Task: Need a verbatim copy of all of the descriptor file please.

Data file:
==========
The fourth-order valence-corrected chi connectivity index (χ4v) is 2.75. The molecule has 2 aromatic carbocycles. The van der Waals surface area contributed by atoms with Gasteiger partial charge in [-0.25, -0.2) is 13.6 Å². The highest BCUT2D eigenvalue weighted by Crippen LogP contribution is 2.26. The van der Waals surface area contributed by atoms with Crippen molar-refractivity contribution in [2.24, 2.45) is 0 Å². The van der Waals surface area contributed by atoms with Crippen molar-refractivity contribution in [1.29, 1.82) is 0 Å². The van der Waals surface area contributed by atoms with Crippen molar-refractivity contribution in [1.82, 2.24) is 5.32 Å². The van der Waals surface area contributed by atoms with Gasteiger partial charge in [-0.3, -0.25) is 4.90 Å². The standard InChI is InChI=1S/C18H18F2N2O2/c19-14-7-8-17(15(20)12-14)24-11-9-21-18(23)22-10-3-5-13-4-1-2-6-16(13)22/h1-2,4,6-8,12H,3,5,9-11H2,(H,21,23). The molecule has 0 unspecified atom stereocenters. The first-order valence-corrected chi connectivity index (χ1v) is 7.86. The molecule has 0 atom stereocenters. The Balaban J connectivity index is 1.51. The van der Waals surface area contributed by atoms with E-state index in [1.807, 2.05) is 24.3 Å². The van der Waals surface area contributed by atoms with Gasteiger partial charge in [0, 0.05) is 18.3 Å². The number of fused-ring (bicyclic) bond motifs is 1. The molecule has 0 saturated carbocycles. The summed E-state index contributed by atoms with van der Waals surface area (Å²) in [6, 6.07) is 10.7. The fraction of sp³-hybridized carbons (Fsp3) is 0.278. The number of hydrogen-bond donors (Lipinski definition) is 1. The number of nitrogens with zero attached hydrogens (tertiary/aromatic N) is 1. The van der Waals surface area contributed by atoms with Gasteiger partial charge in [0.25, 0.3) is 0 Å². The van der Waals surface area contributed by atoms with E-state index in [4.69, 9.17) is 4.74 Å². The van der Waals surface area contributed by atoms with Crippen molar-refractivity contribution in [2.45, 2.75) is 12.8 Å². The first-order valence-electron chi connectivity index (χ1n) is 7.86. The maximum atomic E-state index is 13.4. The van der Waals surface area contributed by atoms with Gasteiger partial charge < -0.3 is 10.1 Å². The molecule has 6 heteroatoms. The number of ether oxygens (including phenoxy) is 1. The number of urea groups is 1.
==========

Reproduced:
The fourth-order valence-corrected chi connectivity index (χ4v) is 2.75. The molecule has 2 aromatic carbocycles. The van der Waals surface area contributed by atoms with Gasteiger partial charge in [-0.25, -0.2) is 13.6 Å². The highest BCUT2D eigenvalue weighted by Crippen LogP contribution is 2.26. The van der Waals surface area contributed by atoms with Crippen molar-refractivity contribution in [2.24, 2.45) is 0 Å². The van der Waals surface area contributed by atoms with Crippen molar-refractivity contribution in [1.29, 1.82) is 0 Å². The van der Waals surface area contributed by atoms with Crippen molar-refractivity contribution in [1.82, 2.24) is 5.32 Å². The van der Waals surface area contributed by atoms with Gasteiger partial charge in [-0.3, -0.25) is 4.90 Å². The standard InChI is InChI=1S/C18H18F2N2O2/c19-14-7-8-17(15(20)12-14)24-11-9-21-18(23)22-10-3-5-13-4-1-2-6-16(13)22/h1-2,4,6-8,12H,3,5,9-11H2,(H,21,23). The molecule has 0 unspecified atom stereocenters. The first-order valence-corrected chi connectivity index (χ1v) is 7.86. The molecule has 0 atom stereocenters. The Balaban J connectivity index is 1.51. The van der Waals surface area contributed by atoms with E-state index in [1.807, 2.05) is 24.3 Å². The van der Waals surface area contributed by atoms with Gasteiger partial charge in [0, 0.05) is 18.3 Å². The number of fused-ring (bicyclic) bond motifs is 1. The molecule has 0 saturated carbocycles. The summed E-state index contributed by atoms with van der Waals surface area (Å²) in [6, 6.07) is 10.7. The fraction of sp³-hybridized carbons (Fsp3) is 0.278. The number of hydrogen-bond donors (Lipinski definition) is 1. The number of nitrogens with zero attached hydrogens (tertiary/aromatic N) is 1. The van der Waals surface area contributed by atoms with Gasteiger partial charge in [0.25, 0.3) is 0 Å². The van der Waals surface area contributed by atoms with E-state index in [4.69, 9.17) is 4.74 Å². The van der Waals surface area contributed by atoms with Crippen molar-refractivity contribution in [2.45, 2.75) is 12.8 Å². The first-order valence-electron chi connectivity index (χ1n) is 7.86. The maximum atomic E-state index is 13.4. The van der Waals surface area contributed by atoms with Gasteiger partial charge < -0.3 is 10.1 Å². The molecule has 6 heteroatoms. The number of ether oxygens (including phenoxy) is 1. The number of urea groups is 1.